Backface Culling is an important part of how a 3D engine performs visibility checks for example to create a 3D configurator. The purpose is to detect polygons that are invisible in a particular scene – that is, polygons that point away from the viewer. Recognizing backward-facing polygons allows us to eliminate them from an engine’s rendering pipeline early on, reducing computational and memory requirements. There are several ways to tell whether a polygon is pointing toward or away from the viewer, and each method has its own level of complexity and accuracy.

What is Backface Culling?

In this article we describe a culling technique that reduces the memory requirements for Facet Normals in backface culling. This high-precision technique, which performs a precise backface culling in the object space, is especially suitable for frontend culling and requires only half as much memory as the standard facet normal technique.

The motivation behind front-end culling.

Backface culling can be performed at several points in the 3D pipeline. Although we could just sit back and let the Rastner generator be selected for us, it is advantageous to perform the culling process earlier. Because the earlier we get rid of irrelevant data, the less data has to be moved in the system (bandwidth saving) and the less calculations have to be performed (CPU load saving). Culling can be performed in one of three stages.

  1. Before transformation and lighting.
  2. After the transformation, but before the lighting.
  3. In the rasterizer (after transformation and illumination).

Culling during phases 2 and 3 is typically performed in screen space by checking the clockwise and counterclockwise order of the polygon corner points. Frontend culling (step 1) is typically performed by calculating the product point of the viewing vector and the face normal of the polygon. The Facet Normals can be calculated or precalculated in no time at all and saved with the data set. In any case, advance culling (step 1) is typically faster than other culling strategies (step 2 or 3) because it saves bandwidth and requires fewer calculations.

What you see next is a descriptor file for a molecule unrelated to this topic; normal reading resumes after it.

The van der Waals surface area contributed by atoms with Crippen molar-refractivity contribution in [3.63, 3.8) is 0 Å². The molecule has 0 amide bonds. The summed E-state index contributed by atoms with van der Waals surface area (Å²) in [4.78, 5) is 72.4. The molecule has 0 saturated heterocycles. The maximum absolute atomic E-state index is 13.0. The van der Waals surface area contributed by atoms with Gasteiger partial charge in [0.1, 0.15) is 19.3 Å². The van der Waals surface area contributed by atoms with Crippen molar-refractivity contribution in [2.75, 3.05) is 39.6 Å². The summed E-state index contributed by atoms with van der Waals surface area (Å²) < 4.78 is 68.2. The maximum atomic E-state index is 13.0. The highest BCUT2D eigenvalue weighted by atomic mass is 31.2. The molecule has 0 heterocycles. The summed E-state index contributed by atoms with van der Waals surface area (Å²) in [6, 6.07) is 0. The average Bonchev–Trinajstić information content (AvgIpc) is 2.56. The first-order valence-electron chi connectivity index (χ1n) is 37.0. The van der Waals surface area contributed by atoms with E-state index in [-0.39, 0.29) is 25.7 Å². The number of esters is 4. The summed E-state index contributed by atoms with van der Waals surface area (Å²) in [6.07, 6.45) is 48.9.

The actual effort of frontend selection is that we either have to calculate the Facet Normals on the fly or use a precalculated Facet Normal, which increases the size of our model database. However, this increase can be reduced by half and although the precalculated Facet Normals increase the model size, the procedure accesses the memory sequentially, which is advantageous for us.

On the other hand, if the culling is based on vertex order tests (stages 2 and 3), the culling passes through the triangles and accesses the nodes for each triangle. The vertices of adjacent triangles (and even the same triangle) can be distributed over the entire node pool, resulting in random memory accesses during extraction. These random accesses are slow and lead to suboptimal cache usage.

The Facet Normals based culling technique also passes through the triplets, but accesses their Facet Normals instead of their vertices. Since the facet normals are stored per triangle, they are fetched sequentially in the culling loop. Thus the sequential memory accesses are fast, use the cache effectively and can be further accelerated by prefetch.

Our work with game developers has shown that frontend culling often leads to a significant increase in performance (10 to 20 percent increase in frame rates) when used correctly.

So we are, admittedly, very short introduction to Backface Culling so far through. If you have any questions or suggestions, please feel free to contact our experts in our forum.

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